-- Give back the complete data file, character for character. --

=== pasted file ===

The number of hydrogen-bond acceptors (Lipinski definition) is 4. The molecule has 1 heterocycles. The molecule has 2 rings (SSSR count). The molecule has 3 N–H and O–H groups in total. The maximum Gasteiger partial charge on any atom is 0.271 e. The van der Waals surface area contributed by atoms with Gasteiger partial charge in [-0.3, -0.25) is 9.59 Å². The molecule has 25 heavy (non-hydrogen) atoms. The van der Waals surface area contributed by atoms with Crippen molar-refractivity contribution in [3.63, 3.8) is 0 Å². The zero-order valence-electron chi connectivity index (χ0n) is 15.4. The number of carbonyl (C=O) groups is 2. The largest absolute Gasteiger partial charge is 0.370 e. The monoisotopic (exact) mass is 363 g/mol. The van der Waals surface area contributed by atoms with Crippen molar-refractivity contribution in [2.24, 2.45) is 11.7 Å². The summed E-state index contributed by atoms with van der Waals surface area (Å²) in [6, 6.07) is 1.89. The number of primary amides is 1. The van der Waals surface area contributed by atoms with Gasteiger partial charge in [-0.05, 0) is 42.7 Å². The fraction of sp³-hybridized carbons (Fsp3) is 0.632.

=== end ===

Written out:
The number of hydrogen-bond acceptors (Lipinski definition) is 4. The molecule has 1 heterocycles. The molecule has 2 rings (SSSR count). The molecule has 3 N–H and O–H groups in total. The maximum Gasteiger partial charge on any atom is 0.271 e. The van der Waals surface area contributed by atoms with Gasteiger partial charge in [-0.3, -0.25) is 9.59 Å². The molecule has 25 heavy (non-hydrogen) atoms. The van der Waals surface area contributed by atoms with Crippen molar-refractivity contribution in [3.63, 3.8) is 0 Å². The zero-order valence-electron chi connectivity index (χ0n) is 15.4. The number of carbonyl (C=O) groups is 2. The largest absolute Gasteiger partial charge is 0.370 e. The monoisotopic (exact) mass is 363 g/mol. The van der Waals surface area contributed by atoms with Crippen molar-refractivity contribution in [2.24, 2.45) is 11.7 Å². The summed E-state index contributed by atoms with van der Waals surface area (Å²) in [6, 6.07) is 1.89. The number of primary amides is 1. The van der Waals surface area contributed by atoms with Gasteiger partial charge in [-0.05, 0) is 42.7 Å². The fraction of sp³-hybridized carbons (Fsp3) is 0.632.